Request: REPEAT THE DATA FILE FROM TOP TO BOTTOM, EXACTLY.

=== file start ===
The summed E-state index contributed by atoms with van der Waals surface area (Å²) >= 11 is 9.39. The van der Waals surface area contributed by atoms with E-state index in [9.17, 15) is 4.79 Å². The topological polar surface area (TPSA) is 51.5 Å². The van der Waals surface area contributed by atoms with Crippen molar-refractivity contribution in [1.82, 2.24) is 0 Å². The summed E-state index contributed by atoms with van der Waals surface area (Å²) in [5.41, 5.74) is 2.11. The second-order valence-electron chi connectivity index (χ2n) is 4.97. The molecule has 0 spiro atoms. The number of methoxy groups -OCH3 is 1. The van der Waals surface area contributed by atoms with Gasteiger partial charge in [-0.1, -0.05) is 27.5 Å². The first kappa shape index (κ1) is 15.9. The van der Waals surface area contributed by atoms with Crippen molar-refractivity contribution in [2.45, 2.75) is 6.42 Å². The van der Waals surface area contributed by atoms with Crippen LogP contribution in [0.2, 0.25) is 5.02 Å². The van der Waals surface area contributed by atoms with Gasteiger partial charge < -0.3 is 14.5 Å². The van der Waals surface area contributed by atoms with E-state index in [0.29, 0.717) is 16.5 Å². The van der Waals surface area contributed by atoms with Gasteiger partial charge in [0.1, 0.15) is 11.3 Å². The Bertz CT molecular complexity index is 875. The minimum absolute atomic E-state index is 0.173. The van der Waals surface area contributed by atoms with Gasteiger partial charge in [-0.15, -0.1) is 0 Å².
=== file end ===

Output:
The summed E-state index contributed by atoms with van der Waals surface area (Å²) >= 11 is 9.39. The van der Waals surface area contributed by atoms with E-state index in [9.17, 15) is 4.79 Å². The topological polar surface area (TPSA) is 51.5 Å². The van der Waals surface area contributed by atoms with Crippen molar-refractivity contribution in [1.82, 2.24) is 0 Å². The summed E-state index contributed by atoms with van der Waals surface area (Å²) in [5.41, 5.74) is 2.11. The second-order valence-electron chi connectivity index (χ2n) is 4.97. The molecule has 0 spiro atoms. The number of methoxy groups -OCH3 is 1. The van der Waals surface area contributed by atoms with Gasteiger partial charge in [-0.1, -0.05) is 27.5 Å². The first kappa shape index (κ1) is 15.9. The van der Waals surface area contributed by atoms with Crippen molar-refractivity contribution in [2.45, 2.75) is 6.42 Å². The van der Waals surface area contributed by atoms with Crippen LogP contribution in [0.2, 0.25) is 5.02 Å². The van der Waals surface area contributed by atoms with Gasteiger partial charge < -0.3 is 14.5 Å². The van der Waals surface area contributed by atoms with E-state index in [0.29, 0.717) is 16.5 Å². The van der Waals surface area contributed by atoms with Gasteiger partial charge in [0.1, 0.15) is 11.3 Å². The Bertz CT molecular complexity index is 875. The minimum absolute atomic E-state index is 0.173. The van der Waals surface area contributed by atoms with Gasteiger partial charge in [-0.15, -0.1) is 0 Å².